The Deepwater Horizon well is most likely spewing at least 25,000 barrels of oil a day and may be producing 40,000 or even 50,000 barrels a day, according to preliminary research from two teams of scientists appointed by the federal government to study the flow from the dark geyser at the bottom of the Gulf of Mexico.

Another scientific team, using a different methodology, estimates a somewhat more modest flow of 12,600 to 21,500 barrels.

The numbers are all over the place, acknowledged U.S. Geological Survey director Marcia McNutt in a news conference Thursday announcing the findings. Several other teams are preparing their own figures in what has been a protracted and often frustrating effort to get a handle on exactly how much oil is surging from the Macondo reservoir 3 1/2 miles below the surface of the gulf.

One group, the so-called "plume team," examined video of the leaking riser pipe before it was sheared on June 3. The team concluded that 20,000 to 40,000 barrels may be flowing, with 25,000 to 30,000 barrels being the most likely rate.

If that estimate is correct, and the flow has been more or less consistent, approximately 1.3 million to 1.5 million barrels -- or 53.6 million to 64.3 million gallons -- of oil have emerged from the well since the April 20 blowout.

That is roughly five to six times the amount spilled in Alaskan waters in 1989 by the Exxon Valdez.

A team from the Woods Hole Oceanographic Institute has studied the leak with instruments normally used in research on deep-sea hydrothermal vents. That team estimated the flow at 25,000 to 50,000 barrels a day, said McNutt, who cautioned that the figure is very preliminary.

Another team, called the Mass Balance Team, analyzed satellite images and tried to correct for oil that had evaporated or been skimmed, burned and dispersed. Having earlier estimated the flow at 12,000 to 19,000 barrels a day, the team nudged its new estimate slightly upward, to 12,600 to 21,500 barrels a day.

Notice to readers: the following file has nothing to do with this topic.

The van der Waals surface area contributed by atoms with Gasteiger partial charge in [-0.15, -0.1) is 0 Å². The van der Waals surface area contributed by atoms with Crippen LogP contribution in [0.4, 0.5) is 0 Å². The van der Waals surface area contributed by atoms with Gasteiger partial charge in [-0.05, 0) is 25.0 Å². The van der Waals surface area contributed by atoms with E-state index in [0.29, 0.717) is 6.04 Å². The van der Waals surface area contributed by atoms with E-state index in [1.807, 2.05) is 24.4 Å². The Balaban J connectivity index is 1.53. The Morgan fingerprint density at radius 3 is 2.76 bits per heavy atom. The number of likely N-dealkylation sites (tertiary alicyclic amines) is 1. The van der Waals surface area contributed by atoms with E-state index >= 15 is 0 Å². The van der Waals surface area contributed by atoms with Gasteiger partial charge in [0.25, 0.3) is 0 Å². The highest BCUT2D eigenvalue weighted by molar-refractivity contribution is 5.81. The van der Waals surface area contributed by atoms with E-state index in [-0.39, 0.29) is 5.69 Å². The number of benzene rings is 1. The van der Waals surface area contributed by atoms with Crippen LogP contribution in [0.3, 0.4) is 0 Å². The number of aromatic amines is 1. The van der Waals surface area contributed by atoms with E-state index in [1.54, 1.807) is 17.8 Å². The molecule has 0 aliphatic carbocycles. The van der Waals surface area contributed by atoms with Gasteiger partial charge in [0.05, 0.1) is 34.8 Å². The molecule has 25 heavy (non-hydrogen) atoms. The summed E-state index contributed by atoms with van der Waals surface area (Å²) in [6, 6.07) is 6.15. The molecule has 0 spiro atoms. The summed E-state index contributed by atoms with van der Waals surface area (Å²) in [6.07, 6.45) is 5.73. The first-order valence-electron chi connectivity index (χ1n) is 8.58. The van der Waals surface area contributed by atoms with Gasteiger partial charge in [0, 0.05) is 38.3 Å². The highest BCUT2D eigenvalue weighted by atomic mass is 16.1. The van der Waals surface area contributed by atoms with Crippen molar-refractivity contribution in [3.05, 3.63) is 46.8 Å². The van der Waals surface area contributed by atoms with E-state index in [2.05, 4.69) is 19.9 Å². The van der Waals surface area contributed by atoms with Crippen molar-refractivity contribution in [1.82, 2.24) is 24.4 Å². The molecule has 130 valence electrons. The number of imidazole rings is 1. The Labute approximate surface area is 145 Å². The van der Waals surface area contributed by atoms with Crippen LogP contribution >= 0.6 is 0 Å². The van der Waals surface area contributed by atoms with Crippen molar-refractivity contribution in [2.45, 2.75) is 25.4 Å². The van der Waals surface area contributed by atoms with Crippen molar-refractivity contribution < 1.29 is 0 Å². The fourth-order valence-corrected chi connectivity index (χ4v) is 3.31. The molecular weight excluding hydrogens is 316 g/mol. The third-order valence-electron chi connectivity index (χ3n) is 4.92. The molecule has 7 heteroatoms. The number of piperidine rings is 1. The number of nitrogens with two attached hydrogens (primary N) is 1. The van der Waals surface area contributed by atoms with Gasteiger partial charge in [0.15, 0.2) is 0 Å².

The flow rate is significant on several fronts. First, it gives the government and BP a sense of how much capacity they will need among surface ships to handle all the oil gushing out the well and up a pipe to the Discovery Enterprise drillship, which is capable of processing about 18,000 barrels a day.

Other ships are being added to the effort. The site above the blown-out well has become crowded with 25 to 30 vessels at any given time, Coast Guard Adm. Thad Allen, the government's point man on the disaster, said Thursday.

Second, the fines that BP faces for polluting the gulf will be tied to how many barrels of oil have leaked.

Third, the higher figures call into question the circumstances that led to the much lower estimates of the spill earlier in the crisis. On April 28, after having received estimates of the size of the spill from BP and the National Oceanic and Atmospheric Administration, the Coast Guard announced that the well was leaking about 5,000 barrels a day.

That remained the official estimate for weeks.

Last month, with the government sticking to an estimate of 5,000 barrels a day, and independent scientists arguing that the amount had to be much higher, Allen appointed the Flow Rate Technical Group to come up with a better estimate.

Allen rejected the suggestion this week that the government has been lowballing the flow rate.